Our server sang the praises of the butterscotch budino as the restaurant’s can’t-miss dessert. She was spot-on: The pudding was an Italian rendition of dulce de leche, topped with thin layer of caramel, a dollop of cream and a pinch of sea salt, and fennel cookies on the side. The accompanying fennel cookies didn’t add anything to the dish and seemed to distract from the pudding, which was light, smooth as butter, and indulgent in a way that was not overpowering.
Banana gelato pie, with chopped nuts and bittersweet chocolate sauce
While I was prepared to find an assortment of gelati and a budino on the dessert menu, I wasn’t expecting to see a bombe. The banana gelato pie was a refreshing detour from the typical Italian dessert menu (please, no more panna cottas!) and possessed the authentic banana flavor that is both mild and strong at the same time.
Gelati sampler with vanilla olive oil gelato, hazelnut gelato and blood orange sorbet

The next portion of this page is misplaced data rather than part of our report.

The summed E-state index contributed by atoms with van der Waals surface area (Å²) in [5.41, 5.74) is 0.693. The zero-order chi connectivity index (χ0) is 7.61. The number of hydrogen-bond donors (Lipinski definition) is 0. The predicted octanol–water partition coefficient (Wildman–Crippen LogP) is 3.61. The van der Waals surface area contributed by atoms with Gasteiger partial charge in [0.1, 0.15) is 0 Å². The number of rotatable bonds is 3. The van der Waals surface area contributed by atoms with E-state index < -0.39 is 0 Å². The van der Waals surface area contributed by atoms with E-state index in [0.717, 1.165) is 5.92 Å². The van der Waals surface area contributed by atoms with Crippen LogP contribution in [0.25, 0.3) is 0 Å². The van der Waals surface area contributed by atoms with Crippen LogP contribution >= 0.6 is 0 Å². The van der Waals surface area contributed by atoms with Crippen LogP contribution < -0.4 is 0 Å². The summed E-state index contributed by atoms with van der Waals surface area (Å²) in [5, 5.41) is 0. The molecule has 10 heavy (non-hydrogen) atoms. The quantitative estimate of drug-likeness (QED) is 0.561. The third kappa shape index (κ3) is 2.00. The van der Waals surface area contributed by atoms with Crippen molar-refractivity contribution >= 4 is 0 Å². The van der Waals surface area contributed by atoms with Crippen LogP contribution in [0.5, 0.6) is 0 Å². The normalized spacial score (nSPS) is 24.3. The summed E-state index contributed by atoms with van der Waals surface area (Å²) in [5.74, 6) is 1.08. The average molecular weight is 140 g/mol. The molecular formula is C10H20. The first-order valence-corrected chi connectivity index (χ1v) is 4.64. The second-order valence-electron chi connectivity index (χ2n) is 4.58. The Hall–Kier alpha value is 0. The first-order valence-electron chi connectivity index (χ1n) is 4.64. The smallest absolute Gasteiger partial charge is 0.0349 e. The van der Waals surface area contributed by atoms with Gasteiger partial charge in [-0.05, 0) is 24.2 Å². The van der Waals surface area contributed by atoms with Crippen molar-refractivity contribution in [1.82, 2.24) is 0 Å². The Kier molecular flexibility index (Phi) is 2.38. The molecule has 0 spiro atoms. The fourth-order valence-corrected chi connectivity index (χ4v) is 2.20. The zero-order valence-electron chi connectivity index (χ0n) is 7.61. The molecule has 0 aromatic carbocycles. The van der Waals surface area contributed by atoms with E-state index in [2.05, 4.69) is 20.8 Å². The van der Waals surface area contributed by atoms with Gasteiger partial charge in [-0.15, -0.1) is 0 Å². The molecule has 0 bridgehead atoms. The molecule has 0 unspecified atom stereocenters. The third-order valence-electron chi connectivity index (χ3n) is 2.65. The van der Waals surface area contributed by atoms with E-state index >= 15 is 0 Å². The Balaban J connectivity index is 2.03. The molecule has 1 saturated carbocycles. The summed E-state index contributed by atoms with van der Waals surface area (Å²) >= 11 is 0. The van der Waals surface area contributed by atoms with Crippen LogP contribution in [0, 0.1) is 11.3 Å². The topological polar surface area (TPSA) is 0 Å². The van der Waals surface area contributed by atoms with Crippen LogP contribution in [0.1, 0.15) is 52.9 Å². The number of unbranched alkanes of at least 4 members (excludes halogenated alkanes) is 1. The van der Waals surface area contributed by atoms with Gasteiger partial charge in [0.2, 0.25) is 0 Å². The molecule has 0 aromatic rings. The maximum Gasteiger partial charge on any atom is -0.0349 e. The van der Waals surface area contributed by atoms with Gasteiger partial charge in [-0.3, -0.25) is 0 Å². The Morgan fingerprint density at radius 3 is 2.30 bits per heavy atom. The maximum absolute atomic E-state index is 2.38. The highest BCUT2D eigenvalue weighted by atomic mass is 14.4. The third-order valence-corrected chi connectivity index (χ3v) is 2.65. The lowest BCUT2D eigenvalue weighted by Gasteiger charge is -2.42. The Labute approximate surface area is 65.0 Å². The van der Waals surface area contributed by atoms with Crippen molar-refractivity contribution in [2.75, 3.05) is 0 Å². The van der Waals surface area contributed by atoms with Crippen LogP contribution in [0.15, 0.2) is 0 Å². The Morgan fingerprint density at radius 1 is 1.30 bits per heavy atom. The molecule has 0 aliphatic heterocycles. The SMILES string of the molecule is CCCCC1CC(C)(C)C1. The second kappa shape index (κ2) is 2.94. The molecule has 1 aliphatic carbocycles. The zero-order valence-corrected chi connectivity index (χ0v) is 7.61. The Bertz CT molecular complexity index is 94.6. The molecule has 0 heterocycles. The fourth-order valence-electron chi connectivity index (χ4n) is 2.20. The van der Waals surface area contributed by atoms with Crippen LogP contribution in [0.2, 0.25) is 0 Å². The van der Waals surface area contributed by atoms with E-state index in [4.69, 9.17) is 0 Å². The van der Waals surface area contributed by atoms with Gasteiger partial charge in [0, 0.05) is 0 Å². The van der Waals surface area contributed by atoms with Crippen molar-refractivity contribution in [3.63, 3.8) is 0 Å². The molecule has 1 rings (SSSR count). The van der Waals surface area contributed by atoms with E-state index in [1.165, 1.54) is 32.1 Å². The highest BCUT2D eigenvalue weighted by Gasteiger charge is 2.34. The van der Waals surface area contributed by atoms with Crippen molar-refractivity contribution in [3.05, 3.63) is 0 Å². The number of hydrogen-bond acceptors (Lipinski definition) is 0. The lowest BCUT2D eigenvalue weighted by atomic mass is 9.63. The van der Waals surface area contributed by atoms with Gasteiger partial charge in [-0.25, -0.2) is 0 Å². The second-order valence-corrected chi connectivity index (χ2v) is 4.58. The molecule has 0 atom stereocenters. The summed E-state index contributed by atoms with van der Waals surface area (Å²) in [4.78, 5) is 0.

Since I was so in love with the olive oil dessert at Pizzeria Picco, I leaped at the chance to try the assortment of frozen offerings. We opted for a blood orange sorbet, which was tart and slightly cloying; a hazelnut gelato, which was not too sweet and reminiscent of roasted nuts; and the olive oil, which tasted more like vanilla with olive oil mixed into it. The olive oil gelato paled in comparison to Pizzeria Picco’s Da Vero-drizzled soft-serve.
Eating at Pizzeria Mozza, I couldn’t help but wonder how much Batali and Silverton were influenced by Bruce Hill, the chef and owner of Pizzeria Picco, whose pizza Batali swore was “so good, it’s enough to make you cry.” While Hill is certainly ahead with his olive oil soft-serve, Pizzeria Mozza might just take the pie…pun intended.
Pizzeria Mozza, 641 N. Highland Ave., Los Angeles, Calif. 323.297.0101